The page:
Delicious news from the United States, where 'Net Neutrality' is again being recast for a new political purpose.
Last week, the Symbian Foundation looked to steal some of Android's bright limelight by outlining its 2010 roadmap.
The co-founder of MySQL is hoping to convince Chinese and Russian regulators to halt Oracle’s planned buyout of Sun Microsystems, after grumbling that European watchdogs looked set to clear the takeover.
If snowy sports are your thing, the BBC will be broadcasting the 2010 Winter Olympics in their entirety in HD, free-to-air satellite service Freesat has revealed.
UpdatedAsus has clarified plans for an e-book reader rollout, telling Register Hardware that it will launch three models in the UK this year.
Film fans are reportedly rushing to celebrate world-changing, paradigm-busting 3D celluloid epic Avatar by naming their poor babies after characters from the Film That Changed The World Forever™.
Yahoo!'s Chinese affiliate has slammed its part owner for siding with Google in an ongoing row over cyber-espionage attacks on Western businesses, widely blamed on the Chinese government.
France and Germany have already told their citizens to avoid Microsoft's Internet Explorer because of a critical hole in the browser, so what does the British government think?
Leccy TechGeneral Motors (GM) has finally found a home for its dual-mode plug-in hybrid drivetrain, in the shape of a concept Cadillac.
NASA has knocked down the price of a used space shuttle to an affordable $28.8m - a considerable saving on the $42m it originally wanted for Atlantis, Discovery and Endeavour.
Heartless BOFHs at Oxford University have banned students from using Spotify, according to the student paper Cherwell.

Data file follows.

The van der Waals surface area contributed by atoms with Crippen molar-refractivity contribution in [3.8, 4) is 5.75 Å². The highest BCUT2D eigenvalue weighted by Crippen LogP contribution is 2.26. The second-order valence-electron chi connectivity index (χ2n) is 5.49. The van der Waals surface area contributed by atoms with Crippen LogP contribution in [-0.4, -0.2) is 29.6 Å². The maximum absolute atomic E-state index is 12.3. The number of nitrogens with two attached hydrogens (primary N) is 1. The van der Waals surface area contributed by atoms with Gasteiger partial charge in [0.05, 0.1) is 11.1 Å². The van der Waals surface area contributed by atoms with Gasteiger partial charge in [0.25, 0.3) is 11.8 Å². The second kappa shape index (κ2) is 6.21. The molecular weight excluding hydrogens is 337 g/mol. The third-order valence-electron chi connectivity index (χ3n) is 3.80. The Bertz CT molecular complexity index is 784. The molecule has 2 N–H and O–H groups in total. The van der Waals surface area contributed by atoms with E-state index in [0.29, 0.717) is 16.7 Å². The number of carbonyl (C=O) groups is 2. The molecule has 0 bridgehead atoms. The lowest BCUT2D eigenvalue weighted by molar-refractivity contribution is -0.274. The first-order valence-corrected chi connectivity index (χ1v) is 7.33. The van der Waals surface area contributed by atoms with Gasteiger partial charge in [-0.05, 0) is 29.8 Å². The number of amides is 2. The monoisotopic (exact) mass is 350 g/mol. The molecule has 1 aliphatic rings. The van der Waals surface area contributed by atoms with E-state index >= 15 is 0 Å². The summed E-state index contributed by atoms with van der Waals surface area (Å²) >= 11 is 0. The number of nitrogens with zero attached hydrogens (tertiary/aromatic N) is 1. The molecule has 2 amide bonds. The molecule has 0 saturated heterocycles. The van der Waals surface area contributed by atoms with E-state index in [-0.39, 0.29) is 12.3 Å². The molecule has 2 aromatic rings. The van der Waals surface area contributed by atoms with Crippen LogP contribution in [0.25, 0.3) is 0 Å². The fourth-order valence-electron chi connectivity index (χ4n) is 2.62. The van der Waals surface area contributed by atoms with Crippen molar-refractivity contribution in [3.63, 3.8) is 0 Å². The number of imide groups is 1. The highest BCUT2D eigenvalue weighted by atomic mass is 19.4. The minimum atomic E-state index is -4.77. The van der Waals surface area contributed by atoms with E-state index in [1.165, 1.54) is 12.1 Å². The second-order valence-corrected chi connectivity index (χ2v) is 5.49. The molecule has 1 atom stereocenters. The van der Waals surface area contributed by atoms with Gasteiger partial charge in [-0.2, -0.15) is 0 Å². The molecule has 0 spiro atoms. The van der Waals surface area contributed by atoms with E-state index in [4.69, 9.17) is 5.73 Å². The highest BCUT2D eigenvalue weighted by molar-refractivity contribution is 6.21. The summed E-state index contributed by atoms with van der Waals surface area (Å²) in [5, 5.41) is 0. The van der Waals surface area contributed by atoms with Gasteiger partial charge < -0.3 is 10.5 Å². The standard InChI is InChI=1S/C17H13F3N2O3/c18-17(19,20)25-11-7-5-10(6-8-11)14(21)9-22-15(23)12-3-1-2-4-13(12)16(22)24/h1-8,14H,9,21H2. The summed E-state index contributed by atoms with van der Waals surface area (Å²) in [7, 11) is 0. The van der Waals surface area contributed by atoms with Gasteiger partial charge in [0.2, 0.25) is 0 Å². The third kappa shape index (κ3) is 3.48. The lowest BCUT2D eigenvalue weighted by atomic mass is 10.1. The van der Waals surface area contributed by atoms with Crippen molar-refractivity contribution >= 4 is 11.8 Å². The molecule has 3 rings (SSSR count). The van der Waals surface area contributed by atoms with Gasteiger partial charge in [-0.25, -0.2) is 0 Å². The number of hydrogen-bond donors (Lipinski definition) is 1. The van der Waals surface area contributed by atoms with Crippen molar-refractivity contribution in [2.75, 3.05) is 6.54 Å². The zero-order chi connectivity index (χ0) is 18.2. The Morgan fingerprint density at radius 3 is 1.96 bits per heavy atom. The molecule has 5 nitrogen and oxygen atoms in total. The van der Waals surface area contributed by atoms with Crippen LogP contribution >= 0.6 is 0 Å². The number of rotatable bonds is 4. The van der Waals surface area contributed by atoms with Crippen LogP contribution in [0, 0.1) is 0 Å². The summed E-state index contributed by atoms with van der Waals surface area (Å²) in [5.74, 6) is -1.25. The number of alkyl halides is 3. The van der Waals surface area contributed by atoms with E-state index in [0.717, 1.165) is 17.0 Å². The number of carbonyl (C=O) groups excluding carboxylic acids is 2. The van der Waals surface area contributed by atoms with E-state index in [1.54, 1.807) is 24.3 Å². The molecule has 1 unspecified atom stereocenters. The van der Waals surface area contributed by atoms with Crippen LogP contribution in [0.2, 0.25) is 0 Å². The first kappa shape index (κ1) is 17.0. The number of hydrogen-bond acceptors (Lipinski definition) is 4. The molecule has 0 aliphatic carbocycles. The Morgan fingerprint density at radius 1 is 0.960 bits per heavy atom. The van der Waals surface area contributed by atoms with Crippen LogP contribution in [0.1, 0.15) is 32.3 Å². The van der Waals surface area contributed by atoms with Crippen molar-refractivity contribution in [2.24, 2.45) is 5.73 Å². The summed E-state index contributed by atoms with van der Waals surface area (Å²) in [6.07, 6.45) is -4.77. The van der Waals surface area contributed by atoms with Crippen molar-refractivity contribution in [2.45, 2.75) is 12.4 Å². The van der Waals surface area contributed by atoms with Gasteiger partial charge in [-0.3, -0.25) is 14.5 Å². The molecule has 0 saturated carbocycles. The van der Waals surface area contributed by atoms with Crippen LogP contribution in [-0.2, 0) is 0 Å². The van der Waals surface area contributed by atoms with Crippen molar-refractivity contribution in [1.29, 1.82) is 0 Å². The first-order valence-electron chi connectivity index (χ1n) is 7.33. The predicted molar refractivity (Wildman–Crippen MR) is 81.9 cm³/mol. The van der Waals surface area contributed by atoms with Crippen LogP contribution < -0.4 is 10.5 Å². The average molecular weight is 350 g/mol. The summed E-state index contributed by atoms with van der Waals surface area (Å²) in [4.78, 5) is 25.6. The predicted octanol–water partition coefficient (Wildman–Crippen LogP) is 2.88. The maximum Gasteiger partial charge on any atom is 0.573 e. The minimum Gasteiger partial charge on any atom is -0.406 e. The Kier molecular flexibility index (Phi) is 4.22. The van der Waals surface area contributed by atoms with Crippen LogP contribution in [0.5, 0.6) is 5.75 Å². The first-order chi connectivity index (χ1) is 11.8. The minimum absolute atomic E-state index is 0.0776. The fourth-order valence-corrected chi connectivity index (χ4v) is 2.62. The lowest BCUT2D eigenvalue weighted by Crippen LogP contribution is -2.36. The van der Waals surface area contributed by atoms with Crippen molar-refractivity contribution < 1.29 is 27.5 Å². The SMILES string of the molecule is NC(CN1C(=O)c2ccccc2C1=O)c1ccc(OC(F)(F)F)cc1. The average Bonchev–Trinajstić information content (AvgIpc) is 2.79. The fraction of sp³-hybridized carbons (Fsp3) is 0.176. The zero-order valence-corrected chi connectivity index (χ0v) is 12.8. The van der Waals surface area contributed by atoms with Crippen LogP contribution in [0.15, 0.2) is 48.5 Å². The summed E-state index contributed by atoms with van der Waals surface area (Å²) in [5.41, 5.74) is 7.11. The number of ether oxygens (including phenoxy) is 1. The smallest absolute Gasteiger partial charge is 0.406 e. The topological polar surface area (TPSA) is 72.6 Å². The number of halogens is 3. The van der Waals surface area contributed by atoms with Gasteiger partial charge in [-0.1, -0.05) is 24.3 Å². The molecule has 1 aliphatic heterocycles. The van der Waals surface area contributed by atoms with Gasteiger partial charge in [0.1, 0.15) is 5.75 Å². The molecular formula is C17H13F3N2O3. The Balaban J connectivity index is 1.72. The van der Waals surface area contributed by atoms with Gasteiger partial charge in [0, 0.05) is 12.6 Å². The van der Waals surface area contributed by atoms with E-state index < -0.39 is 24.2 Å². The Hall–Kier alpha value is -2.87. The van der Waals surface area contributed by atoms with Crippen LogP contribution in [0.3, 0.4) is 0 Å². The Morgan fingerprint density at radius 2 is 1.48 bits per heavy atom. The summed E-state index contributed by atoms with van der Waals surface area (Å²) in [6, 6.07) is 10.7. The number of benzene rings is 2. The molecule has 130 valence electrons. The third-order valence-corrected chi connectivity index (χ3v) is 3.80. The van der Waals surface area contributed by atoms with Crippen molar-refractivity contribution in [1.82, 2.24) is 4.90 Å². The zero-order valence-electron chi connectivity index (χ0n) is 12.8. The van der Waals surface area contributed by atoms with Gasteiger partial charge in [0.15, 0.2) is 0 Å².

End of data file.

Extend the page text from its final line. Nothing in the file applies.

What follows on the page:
Anyone travelling to the US on the Visa Waiver scheme will now have to get pre-approved online before they can board a plane.
Google has been hit with a barrage of anti-trust complaints in Germany, with two publisher groups, a mapping firm and a Microsoft-owned ad firm launching an enveloping movement on the ad broker and sometime search firm.
CommentNow that the hype about Google’s minimalist and actually quite fragile real-time collaboration tool has died down, the ad broker is readying common task extensions that might make it a little easier to fiddle with.
Unidentified hackers are running an ongoing cyber-espionage attack targeting US military contractors
When Digg began aggregating political articles during the 2008 US presidential election, many of the stories pushed to the top by the highest number of Diggs were pro-Obama and anti-McCain.
Apple has invited selected members of the press and industry analysts to an event next Wednesday when the company will almost certainly unveil its massively hyped and long-awaited tablet.
CommentWith Intel sending its "Larrabee" graphics co-processor out to pasture late last year - before it even reached the market - it is natural to assume that the chip maker is looking for something to boost the performance of high performance compute clusters and the supercomputer workloads they run. Nvidia has its Tesla co-processors and its CUDA environment. Advanced Micro Devices has its FireStream co-processors and the OpenCL environment it has helped create. And Intel has been relegated to a secondary role.
Research in Motion (RIM) is packing more support for IBM's Lotus platform into BlackBerry smartphones with a new mobile application for Lotus Quickr.
Microsoft is following Google into practically everything - except its threat to pull out of the Chinese search market.
IBM is giving its researchers a new pipeline to show off early versions of net-based Lotus collaboration tools.
The US Federal Communications Commission has ordered theaters, churches, schools, theme parks, and other wireless microphone users to vacate the 700 MHz band, that prime slice of American spectrum set to house the next generation of wireless broadband services.
Windows 7 is shaping up to become the first version of Windows that will see widespread deployment before the customary reassurances of a first service pack.